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Two of the Cheltenham Township Library System’s four locations — East Cheltenham and La Mott — will be closing beginning Oct. 18. The township has been unable to fix the decertified boilers in the buildings that house the libraries, both of which double as recreation centers, due to financial constraints.
While the closures are expected to last through the winter months, the township is considering plans to consolidate all the locations in the future, library system interim director Mary Kay Moran said Friday. As far as she knows, there are no current plans to close the two buildings permanently, she said.
The libraries will continue outreach in the communities they will soon be leaving, she said, and the staff will be reassigned to the other two locations.
“The township manager has given me his assurance that if we can find an area where we might set up a temporary location, he’ll reach out to property owners in the area and see if we can get a low-rent or no-rent situation, so that we can still be near those neighborhoods,” Moran said.
The four libraries serving the township, which has a population of more than 37,000, started out as separate institutions in the neighborhoods of Glenside, Elkins Park, East Cheltenham, and La Mott. They were combined several decades ago under the nonprofit library system so they could share resources. The system, which primarily receives funding through the township — $1.7 million in FY20-21 — and from Pennsylvania, is one of the few in Montgomery County with more than one library location. Abington, Norristown, Wissahickon Valley, and Lower Merion also have multiple branches.
The issue with the boilers first came to a head last fall at the Rowland Community Center, the site of the East Cheltenham Library. A quick patch allowed the building to remain open then, but problems at the two buildings were discovered during subsequent inspections, meaning the East Cheltenham and La Mott libraries would have to close.
At a Sept. 1 public works committee hearing, Township Manager Robert Zienkowski “told the commissioners that all the buildings are in very poor condition, and that it would take a lot of money to fix them — not just the community centers — all of the buildings that are owned by Cheltenham Township,” Moran said.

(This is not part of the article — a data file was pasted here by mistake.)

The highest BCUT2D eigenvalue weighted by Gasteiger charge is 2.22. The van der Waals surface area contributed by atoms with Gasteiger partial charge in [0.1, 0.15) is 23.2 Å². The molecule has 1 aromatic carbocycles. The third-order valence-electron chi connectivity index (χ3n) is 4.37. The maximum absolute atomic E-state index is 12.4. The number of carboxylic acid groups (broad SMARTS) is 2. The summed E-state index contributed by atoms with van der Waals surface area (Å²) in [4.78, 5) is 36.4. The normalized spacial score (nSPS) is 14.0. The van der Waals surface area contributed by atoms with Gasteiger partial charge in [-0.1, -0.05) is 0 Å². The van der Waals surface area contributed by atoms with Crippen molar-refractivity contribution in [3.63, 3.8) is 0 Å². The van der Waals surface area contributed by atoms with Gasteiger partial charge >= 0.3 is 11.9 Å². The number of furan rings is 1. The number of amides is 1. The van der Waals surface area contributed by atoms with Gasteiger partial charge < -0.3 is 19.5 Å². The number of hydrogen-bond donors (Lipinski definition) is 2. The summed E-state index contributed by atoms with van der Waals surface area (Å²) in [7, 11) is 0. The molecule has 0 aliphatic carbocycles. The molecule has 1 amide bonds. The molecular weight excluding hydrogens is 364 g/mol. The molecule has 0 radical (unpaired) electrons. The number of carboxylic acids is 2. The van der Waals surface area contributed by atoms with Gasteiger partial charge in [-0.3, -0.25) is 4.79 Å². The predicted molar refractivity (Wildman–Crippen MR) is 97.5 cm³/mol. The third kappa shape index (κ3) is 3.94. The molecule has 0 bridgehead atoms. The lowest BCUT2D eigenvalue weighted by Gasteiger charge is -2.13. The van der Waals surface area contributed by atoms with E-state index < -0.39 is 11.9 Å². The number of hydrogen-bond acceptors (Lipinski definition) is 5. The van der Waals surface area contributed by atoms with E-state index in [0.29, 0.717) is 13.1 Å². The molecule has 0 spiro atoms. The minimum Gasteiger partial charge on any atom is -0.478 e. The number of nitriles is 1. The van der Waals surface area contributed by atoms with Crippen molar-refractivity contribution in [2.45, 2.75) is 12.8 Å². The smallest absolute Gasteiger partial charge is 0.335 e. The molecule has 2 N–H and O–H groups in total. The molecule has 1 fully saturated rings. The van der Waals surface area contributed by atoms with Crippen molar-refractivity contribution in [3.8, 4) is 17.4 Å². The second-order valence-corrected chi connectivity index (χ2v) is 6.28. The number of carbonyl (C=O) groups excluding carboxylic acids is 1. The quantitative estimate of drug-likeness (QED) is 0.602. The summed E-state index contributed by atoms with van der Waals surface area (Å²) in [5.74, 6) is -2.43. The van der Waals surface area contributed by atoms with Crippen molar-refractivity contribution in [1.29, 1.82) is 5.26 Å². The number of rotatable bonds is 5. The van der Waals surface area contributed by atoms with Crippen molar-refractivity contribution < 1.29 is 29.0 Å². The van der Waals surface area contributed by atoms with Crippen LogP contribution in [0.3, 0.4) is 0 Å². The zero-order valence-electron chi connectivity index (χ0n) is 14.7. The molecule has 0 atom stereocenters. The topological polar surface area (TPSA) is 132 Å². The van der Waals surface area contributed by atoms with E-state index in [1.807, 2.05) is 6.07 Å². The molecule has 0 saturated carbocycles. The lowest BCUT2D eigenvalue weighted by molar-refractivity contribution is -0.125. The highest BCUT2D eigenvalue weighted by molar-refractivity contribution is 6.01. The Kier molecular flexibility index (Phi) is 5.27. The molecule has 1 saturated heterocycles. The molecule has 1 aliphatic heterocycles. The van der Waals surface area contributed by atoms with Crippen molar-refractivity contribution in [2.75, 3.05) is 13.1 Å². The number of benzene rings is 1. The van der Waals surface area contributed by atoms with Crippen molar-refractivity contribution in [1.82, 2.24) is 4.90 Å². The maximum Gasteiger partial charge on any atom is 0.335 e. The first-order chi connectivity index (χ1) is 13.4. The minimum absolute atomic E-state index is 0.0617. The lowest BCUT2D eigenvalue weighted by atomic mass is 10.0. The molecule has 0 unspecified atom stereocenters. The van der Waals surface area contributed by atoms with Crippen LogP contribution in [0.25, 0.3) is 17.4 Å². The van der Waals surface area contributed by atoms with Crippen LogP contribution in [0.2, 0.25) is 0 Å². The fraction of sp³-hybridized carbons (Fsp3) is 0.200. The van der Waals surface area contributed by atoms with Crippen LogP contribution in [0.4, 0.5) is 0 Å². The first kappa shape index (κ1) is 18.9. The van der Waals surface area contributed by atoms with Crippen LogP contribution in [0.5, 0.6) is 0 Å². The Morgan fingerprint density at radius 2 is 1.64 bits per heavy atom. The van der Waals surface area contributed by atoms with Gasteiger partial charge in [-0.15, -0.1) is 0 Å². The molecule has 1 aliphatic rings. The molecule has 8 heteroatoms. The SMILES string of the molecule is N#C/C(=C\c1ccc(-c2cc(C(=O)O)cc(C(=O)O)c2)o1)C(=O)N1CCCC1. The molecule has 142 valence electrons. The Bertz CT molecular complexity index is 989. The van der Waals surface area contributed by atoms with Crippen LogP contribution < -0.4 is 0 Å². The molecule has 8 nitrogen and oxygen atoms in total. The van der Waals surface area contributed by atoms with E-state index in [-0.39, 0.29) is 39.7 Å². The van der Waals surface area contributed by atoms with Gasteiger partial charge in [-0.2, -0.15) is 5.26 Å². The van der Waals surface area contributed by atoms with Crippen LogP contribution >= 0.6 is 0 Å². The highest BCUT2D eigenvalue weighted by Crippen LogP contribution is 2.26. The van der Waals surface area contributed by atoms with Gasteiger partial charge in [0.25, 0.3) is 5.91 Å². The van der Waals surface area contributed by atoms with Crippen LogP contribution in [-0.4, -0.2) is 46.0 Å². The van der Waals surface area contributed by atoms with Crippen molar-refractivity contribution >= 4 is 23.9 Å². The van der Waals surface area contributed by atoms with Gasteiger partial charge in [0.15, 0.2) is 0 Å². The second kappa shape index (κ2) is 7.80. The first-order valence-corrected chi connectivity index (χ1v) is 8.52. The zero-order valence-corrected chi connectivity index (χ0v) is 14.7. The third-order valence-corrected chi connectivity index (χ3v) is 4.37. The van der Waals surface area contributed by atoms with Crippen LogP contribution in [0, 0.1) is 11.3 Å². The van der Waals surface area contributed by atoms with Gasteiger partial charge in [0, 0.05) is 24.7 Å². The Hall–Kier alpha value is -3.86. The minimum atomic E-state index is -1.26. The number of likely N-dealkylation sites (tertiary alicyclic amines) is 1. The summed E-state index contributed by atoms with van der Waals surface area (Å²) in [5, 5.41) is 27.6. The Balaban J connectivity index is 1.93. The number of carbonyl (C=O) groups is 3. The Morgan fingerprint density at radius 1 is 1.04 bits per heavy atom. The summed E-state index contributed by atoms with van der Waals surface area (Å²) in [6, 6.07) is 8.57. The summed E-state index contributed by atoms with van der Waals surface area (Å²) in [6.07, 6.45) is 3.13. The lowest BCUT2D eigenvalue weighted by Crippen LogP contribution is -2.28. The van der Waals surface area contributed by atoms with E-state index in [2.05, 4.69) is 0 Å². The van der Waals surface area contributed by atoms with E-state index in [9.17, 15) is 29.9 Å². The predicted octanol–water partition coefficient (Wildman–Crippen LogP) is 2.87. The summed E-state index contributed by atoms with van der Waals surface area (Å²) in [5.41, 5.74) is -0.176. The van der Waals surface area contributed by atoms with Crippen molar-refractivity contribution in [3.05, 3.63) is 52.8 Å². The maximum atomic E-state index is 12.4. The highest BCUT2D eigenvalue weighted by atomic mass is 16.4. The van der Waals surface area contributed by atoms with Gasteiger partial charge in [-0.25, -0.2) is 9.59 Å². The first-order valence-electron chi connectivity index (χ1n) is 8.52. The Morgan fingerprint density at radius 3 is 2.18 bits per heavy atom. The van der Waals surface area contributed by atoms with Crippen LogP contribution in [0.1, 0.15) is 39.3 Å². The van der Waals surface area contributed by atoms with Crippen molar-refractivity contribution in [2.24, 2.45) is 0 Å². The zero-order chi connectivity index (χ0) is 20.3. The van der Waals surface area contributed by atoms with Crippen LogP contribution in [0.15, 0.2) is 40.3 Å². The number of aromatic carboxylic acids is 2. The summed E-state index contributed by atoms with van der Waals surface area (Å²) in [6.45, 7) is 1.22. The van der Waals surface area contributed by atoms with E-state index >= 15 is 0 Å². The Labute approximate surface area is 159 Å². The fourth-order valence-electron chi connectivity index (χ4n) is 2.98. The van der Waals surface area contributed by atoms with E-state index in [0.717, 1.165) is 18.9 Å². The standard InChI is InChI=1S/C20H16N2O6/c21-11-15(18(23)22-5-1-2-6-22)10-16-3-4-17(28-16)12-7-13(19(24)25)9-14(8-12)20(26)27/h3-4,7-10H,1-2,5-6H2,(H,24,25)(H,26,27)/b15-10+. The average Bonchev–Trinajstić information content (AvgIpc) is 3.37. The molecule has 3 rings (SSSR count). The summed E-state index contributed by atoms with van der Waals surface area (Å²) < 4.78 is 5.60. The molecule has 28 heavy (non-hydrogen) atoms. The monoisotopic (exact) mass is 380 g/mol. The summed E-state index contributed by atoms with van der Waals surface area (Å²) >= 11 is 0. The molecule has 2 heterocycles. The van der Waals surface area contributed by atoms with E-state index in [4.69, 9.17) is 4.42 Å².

She said Zienkowski told her that repairs to the boilers would cost hundreds of thousands of dollars to be brought up to the point of certification.
“He went into a lot of detail about the deferred maintenance from the past, and he made a recommendation that in the future the commissioners should consider making a campus where a new library, one library to serve Cheltenham Township, would be located and they would have the police, and the administration, and everything would be on one campus,” Moran said.
WHYY News reached out to Zienkowski and all the township commissioners, including Matthew Areman, who also serves on the library system’s board. No one immediately responded to a request for comment.
In support of neighborhood libraries
At a Sept. 20 meeting, the library system’s board will address the closures, with a presentation by Zienkowski planned. Community members have already begun raising their concerns on social media.
Courtney Heinerici, 39, has been active on Facebook, pleading for fellow community members to realize the value of libraries and what they will lose when the two locations close for the winter months.
The library was her lifeline as a kid, Heinerici said. She was a literary studies major in school. Her husband is an English teacher for the School District of Philadelphia. Her children now call the library a home.
Her family goes to the East Cheltenham Library weekly. That’s how she noticed something was up.
“I went in there last week, and they seemed a little bit upset. And I asked what was going on. And then they kind of just explained to us that they were closing the libraries for the winter months,” Heinerici said in an interview.